As tech geeks and entrepreneurs, we always think about new, fresh ideas. Ideas that can change the world, ideas that solve problems that matter, ideas that will get you to financial freedom. This article will help you to get those ideas into life. I have listed step by step guidance on how to get your idea into a Minimal Viable Product (MVP) using a lean startup approach. Let’s get started!

Image by TeroVesalainen from Pixabay 

1. Refining the Idea

Once you have an idea that can change the world for good, the first thing to do is breaking it down to a clear problem and the customer base that is facing this problem. Write down the problem statement clearly and list out the customer segments. It is better to be specific with the customer segment since the goal is to find a niche market to focus in the early stages of the startup.

2. Lean Business Model

After refining the idea into a clear problem statement and customer segments, come up with a business model to expand the business idea further. I have been a big fan of the one-page  Lean Business model or the Lean Canvas because of its simplicity. The Lean Canvas contains Problem, Solution, Unique Value Proposition, Key Metrics, Unfair Advantage, Channels, Customer Segments, Cost Structure, and Revenue Streams sections. I will have a new blog post soon going over each of these. You can either google “Lean Canvas” and download a PDF version of the canvas or Sign up at and create one. If you want to learn more about the Lean Canvas, I highly recommend the book Running Lean by Ash Maurya. 

Figure: Lean Canvas

3. Problem Interviews

Now you have a clear business model. Awesome! It is all about research now, research to find out the problem you are going to solve is actually worth solving. The best way to do this is by conducting qualitative interviews on your problem. These are called “Problem Interviews.” The goal of a problem interview is to find out the worldview of your potential customers and how much of a pain this problem is for them. These interviews start with an introduction to the idea and stating the problem in hand to the interviewee. Then let the interviewee explain how they face this problem, how much of a pain is this problem to them, and what solutions they use right now to solve this problem. Then you can ask more open-ended questions from the interviewee to better understand their perspective and the relationship they have with the problem. Try to note down a brief summary of the interview soon after it is complete. 20-30 of these interviews can give you a good idea if the problem you are going to solve is actually worth solving for your selected customer segments.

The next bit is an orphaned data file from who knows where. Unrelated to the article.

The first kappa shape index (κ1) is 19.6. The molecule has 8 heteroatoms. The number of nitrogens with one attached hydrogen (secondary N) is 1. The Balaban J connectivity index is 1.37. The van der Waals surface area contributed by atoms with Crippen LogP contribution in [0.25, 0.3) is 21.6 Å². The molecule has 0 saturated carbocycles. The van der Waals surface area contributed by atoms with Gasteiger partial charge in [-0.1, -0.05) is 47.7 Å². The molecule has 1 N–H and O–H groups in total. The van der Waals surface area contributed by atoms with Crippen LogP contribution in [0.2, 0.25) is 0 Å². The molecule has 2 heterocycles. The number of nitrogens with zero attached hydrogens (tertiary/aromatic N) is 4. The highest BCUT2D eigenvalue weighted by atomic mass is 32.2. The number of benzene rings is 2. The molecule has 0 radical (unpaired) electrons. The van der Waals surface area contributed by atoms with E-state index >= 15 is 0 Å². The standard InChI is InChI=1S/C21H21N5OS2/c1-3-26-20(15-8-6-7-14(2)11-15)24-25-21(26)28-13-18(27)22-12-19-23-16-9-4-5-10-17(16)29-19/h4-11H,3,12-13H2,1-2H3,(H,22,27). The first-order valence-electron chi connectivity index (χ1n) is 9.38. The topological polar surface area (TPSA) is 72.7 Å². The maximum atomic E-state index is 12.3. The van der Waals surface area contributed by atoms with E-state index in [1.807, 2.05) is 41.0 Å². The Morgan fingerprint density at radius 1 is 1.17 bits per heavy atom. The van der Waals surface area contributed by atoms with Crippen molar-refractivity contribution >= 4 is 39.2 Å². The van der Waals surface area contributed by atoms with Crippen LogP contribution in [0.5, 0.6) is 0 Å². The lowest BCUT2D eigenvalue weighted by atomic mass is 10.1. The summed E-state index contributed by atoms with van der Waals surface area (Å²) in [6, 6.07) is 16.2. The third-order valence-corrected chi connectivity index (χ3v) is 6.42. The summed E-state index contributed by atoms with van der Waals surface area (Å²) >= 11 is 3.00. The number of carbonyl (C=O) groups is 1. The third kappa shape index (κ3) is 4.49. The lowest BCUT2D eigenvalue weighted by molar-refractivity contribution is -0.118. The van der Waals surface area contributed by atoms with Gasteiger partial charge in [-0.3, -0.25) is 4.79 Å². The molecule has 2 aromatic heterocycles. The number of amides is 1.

4. Prototype

Once you are confident the problem is worth solving, the next step is to build a prototype representing your solution to the problem. This prototype can be very bare bone. It should only represent the main feature of your solution. Try to cut down all the fancy features. If your solution/product is a web or a mobile app, you can use a platform like Figma or Adobe XD to create some simple screens emulating your product. Keep it simple, clean, and to the point.